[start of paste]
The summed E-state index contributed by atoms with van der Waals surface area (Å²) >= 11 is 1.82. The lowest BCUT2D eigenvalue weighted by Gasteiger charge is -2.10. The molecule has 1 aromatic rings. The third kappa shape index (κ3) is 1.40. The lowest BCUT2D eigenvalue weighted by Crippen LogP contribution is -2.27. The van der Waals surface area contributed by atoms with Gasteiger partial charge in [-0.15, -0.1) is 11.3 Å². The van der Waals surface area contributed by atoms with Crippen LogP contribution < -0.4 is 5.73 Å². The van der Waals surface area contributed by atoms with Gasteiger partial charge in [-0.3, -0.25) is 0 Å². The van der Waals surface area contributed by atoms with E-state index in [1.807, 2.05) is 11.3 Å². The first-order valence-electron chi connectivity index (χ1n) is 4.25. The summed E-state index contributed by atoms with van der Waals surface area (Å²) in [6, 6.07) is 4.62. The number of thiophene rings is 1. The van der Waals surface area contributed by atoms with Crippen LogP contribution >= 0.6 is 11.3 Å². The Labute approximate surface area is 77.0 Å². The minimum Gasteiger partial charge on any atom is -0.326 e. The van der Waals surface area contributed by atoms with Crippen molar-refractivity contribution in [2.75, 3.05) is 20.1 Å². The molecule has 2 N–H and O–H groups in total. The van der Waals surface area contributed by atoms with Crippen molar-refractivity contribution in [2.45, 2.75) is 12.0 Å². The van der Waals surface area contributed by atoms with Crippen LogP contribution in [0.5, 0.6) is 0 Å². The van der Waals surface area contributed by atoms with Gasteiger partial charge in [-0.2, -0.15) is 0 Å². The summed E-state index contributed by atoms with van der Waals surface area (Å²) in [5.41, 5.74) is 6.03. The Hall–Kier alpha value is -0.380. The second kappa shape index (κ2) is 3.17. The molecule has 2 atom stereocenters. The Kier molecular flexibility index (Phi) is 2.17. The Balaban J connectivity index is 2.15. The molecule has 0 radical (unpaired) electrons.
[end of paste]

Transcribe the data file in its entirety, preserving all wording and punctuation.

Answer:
The summed E-state index contributed by atoms with van der Waals surface area (Å²) >= 11 is 1.82. The lowest BCUT2D eigenvalue weighted by Gasteiger charge is -2.10. The molecule has 1 aromatic rings. The third kappa shape index (κ3) is 1.40. The lowest BCUT2D eigenvalue weighted by Crippen LogP contribution is -2.27. The van der Waals surface area contributed by atoms with Gasteiger partial charge in [-0.15, -0.1) is 11.3 Å². The van der Waals surface area contributed by atoms with Crippen LogP contribution < -0.4 is 5.73 Å². The van der Waals surface area contributed by atoms with Gasteiger partial charge in [-0.3, -0.25) is 0 Å². The van der Waals surface area contributed by atoms with E-state index in [1.807, 2.05) is 11.3 Å². The first-order valence-electron chi connectivity index (χ1n) is 4.25. The summed E-state index contributed by atoms with van der Waals surface area (Å²) in [6, 6.07) is 4.62. The number of thiophene rings is 1. The van der Waals surface area contributed by atoms with Crippen LogP contribution >= 0.6 is 11.3 Å². The Labute approximate surface area is 77.0 Å². The minimum Gasteiger partial charge on any atom is -0.326 e. The van der Waals surface area contributed by atoms with Crippen molar-refractivity contribution in [2.75, 3.05) is 20.1 Å². The molecule has 2 N–H and O–H groups in total. The van der Waals surface area contributed by atoms with Crippen molar-refractivity contribution in [2.45, 2.75) is 12.0 Å². The van der Waals surface area contributed by atoms with Crippen LogP contribution in [0.5, 0.6) is 0 Å². The van der Waals surface area contributed by atoms with Gasteiger partial charge in [-0.2, -0.15) is 0 Å². The summed E-state index contributed by atoms with van der Waals surface area (Å²) in [5.41, 5.74) is 6.03. The Hall–Kier alpha value is -0.380. The second kappa shape index (κ2) is 3.17. The molecule has 2 atom stereocenters. The Kier molecular flexibility index (Phi) is 2.17. The Balaban J connectivity index is 2.15. The molecule has 0 radical (unpaired) electrons.